For most Italians, there are few more important dates in the calendar than August 15th. This is the holiday of Ferragosto, marking the highpoint of the Italian summer, and it means one thing: vacation! But what exactly is Ferragosto, why does it take place on August 15th and how is the holiday celebrated? Read on to find out!
The Origins of Ferragosto
On the Christian calendar August 15th marks the feast of the Assumption, celebrating the miracle of the Virgin Mary ascending body and soul to heaven at the moment of her earthly demise.
As the year’s most important feast day dedicated to Marian devotion, the Assumption has long held much significance in Catholic countries, and you’ll be likely to see spectacular processions dedicated to the Virgin Mary on this date wherever you are in Italy.
But the Italian holiday of Ferragosto has much more ancient roots. Ferragosto derives from the Latin ferie Augustae, or festivals of the emperor Augustus, which were celebrated in antiquity from 18 BC when the emperor instituted a day of rest on the first day of August to mark a famous military victory.
The ferie Augustae weren’t the only August festivals celebrated in ancient Rome, and came to form part of the longer Augustali, a rest period during the long, hot days of high summer after the intense labour of the harvest season that included various festivities, games and celebrations. Eventually, the ferie Augustae and the feast of the Assumption merged to become Italy’s most important summer holiday.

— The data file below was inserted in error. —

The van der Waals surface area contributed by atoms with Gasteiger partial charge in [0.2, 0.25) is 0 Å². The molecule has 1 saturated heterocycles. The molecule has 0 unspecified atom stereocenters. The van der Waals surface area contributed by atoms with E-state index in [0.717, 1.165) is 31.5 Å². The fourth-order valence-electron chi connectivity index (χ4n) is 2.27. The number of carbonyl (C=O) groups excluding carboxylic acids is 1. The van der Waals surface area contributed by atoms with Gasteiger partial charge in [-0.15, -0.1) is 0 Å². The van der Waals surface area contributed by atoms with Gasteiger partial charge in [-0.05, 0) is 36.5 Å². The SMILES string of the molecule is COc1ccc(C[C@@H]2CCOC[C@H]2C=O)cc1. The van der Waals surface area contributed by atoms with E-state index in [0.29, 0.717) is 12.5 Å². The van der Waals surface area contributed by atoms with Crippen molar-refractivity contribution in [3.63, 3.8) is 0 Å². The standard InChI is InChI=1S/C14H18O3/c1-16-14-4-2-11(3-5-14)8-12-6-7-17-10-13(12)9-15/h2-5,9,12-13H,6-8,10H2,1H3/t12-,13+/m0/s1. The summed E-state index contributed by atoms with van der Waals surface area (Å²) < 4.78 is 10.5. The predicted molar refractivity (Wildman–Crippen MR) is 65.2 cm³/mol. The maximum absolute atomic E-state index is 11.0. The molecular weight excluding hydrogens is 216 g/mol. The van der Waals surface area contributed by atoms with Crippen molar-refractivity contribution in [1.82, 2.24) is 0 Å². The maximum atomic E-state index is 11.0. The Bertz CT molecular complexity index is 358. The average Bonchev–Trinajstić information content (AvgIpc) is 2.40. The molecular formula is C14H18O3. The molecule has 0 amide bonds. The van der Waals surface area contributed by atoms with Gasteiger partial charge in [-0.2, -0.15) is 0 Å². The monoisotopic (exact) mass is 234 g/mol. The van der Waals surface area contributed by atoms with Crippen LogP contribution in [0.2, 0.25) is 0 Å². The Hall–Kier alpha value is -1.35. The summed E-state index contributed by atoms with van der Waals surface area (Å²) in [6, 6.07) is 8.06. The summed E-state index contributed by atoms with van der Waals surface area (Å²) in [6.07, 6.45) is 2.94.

During the 1920s and 1930s the Fascist state sponsored subsidised vacations for workers at Ferragosto, firmly establishing the tradition of travelling to another region to celebrate the holiday.
What happens on Ferragosto?
To cut a long story short, basically everybody goes on holiday. If you visit a major Italian city on August 15th, be prepared to find it more or less evacuated of locals, the vast majority of whom have decamped to the beach, the lakes or the mountains to begin their well-deserved summer holidays.
Chiuso per ferie signs will adorn the doors and windows of shops, bars and restaurants, and options for eating, drinking and merrymaking will be far more restricted than usual.
On the plus side, cities like Rome and Florence will be much less crowded than at other times of the summer, with traffic-clogged roads and chaos a distant memory. And with museums and attractions mostly remaining open, this can be a good time to visit sites like the Colosseum and Uffizi gallery (the Vatican Museums are closed, however).
Ferragosto is celebrated with street festivals, beach parties, fireworks, musical concerts, dances, and (of course) much feasting. If you’re going to be in Rome around Ferragosto then you could do worse than to follow the locals and head to the beach (click here for our guide to the best beaches near Rome) or cool off at one of region’s numerous lakes, whose crystal cool waters are the perfect salve for the dog days of the Italian summer. Or head to Siena, where the iconic horse race known as the Palio takes place on August 16th.
Wherever you are in Italy during Ferragosto, you’ll find it easy to soak up the summer vibes of a nation on holiday; just make sure to pack your hat and some sun cream, because August in the Mediterranean is seriously hot! If you're coming to Rome or Venice, then make sure to take advantage of our super summer sale, with discounts of up to 50% on some of our favourite itineraries from now until the end of August! Look for the yellow ‘Summer Sale’ banner for discounted tours on our website, and use discount code SUMMER2022 at checkout.